This is a very good thing, as it allows for professional authors and artists and musicians and the like, which means we are flush with great things to read and listen to and look at for relatively low costs.
However, modern copyright law has lost sight of its purpose. The intention of copyright is not to make creative people rich (though that would certainly be a happy side effect). The intention of copyright is to make more creative content available to the public.
For a number of reasons I won't go into, I don't believe copyright is serving its intended purpose any longer thanks primarily to companies like Disney and our lovely friends in Congress.
So, I infringe copyright on principle. I've looked up a number of studies on whether or not it hurts authors, and the results are very inconclusive. Anecdotal evidence from authors suggests it is potentially very helpful to authors. Publisher Baen Books has a free library of current works specifically because of this. It's worth checking out at Eric Flint's (the Baen Free Library editor) essays for their reasoning.
Instead of paying for books, I donate to authors who give their work away for free. Occasionally I'll buy directly from an author, or I'll buy a Baen book. But for the most part I donate.
Since I don't read romance, this won't affect you directly, but I can certainly understand why you'd be offended by it. I just wanted to point out that there is another side to the issue that copyright holders always ignore. It's copyright holders who infringe the rights of others first. In principle and to a degree it's a good thing, but it's worth bearing in mind.
Add to that the fact that there is little to no evidence that copyright infringement hurts the people I least want to hurt (people just like you), and I'm comfortable with my position.
Maybe you need to be asking yourself why people don't feel the need to pay money for your books in a truly free market (i.e. one free of government coercion). Could it be that you're not a very talented author? Being honest with yourself is a big virtueReplyDelete
I understand the response that an author such as yourself might have to people illegally downloading your books. But I think this is an emotional response on your part and not based on logic. There are two points. #1) In a world with lightning fast always-on internet connections and with the file size of the typical ebook being under one megabyte, if one person on the planet has an unprotected copy of your book then a million do. The notion that fighting piracy is anything short of trying move the ocean one tablespoon at a time is laughable. (And if one person on the planet has a DRM'd version of your book and knows how to google 'removing DRM,' then again, a million people have your book.) It might help to vent, but the planet will keep spinning the direction it does and orbiting the sun until it stops of its own accord. Point #2) There is somewhere in the neighborhood of 6.5 billion people on the planet. A surprising number of those want to write a book themselves. Of that subset, a surpising number will succeed. Your real fight as an author — though you don't yet realize it — is not with how many ever people you believe have read your book illegally. Your fight is with the 6.49999999999999999 billion people who have never read your book. (Never heard of your book. Don't know who you are. Could care less.) Your job as an author is to write a great book and then get it into as many hands and, hopefully, in front of as many eyes, as you can. And you don't care how that happens. There is a saying that the opposite of love isn't hate, it's indifference. I'd like to offer a paraphrase: The opposite of publishing sucess isn't piracy, it's obscurity.ReplyDelete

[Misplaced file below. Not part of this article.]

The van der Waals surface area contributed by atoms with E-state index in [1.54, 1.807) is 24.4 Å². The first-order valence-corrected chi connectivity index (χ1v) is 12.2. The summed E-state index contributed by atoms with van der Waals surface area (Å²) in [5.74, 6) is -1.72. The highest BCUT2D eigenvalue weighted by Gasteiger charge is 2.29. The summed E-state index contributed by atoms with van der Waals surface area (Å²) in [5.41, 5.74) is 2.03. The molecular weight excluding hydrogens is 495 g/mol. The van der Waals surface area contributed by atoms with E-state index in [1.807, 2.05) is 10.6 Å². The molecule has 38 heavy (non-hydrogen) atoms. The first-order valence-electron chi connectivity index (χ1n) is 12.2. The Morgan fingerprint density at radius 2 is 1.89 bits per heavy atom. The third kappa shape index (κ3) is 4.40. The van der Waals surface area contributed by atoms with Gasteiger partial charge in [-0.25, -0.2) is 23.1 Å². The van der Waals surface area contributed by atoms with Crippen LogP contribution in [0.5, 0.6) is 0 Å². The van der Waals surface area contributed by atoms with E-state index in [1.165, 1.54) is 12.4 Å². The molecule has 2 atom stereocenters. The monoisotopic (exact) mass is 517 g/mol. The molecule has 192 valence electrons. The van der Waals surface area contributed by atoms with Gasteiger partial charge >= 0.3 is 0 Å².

Thank you for your comments. You make an interesting point. Once upon a time, of course, exerting what you call a natural right to copy something would involve considerable expenditure of time and effort... almost proportionate to the time and effort exerted by the original creator.
That would be your chair example.
I think that you are mistaken about the purpose of copyright, though. It's not a question of "MORE" as in multiple copies of the same thing. It is a question of making it possible for creative people to spend MORE TIME on greater creative output and the GREATER QUALITY of their creative output.
If authors, musicians, photographers are not given a fair opportunity to make an income from their creative work, they will have to learn a living some other way, which will mean that they produce LESS creative work.
I don't believe that the majority of authors give away their books because they aspire to be buskers and receive your charity.
I think they give away books because they have been told that obscurity is their enemy, and that a free read will attract fans who will subsequently buy the authors' other books.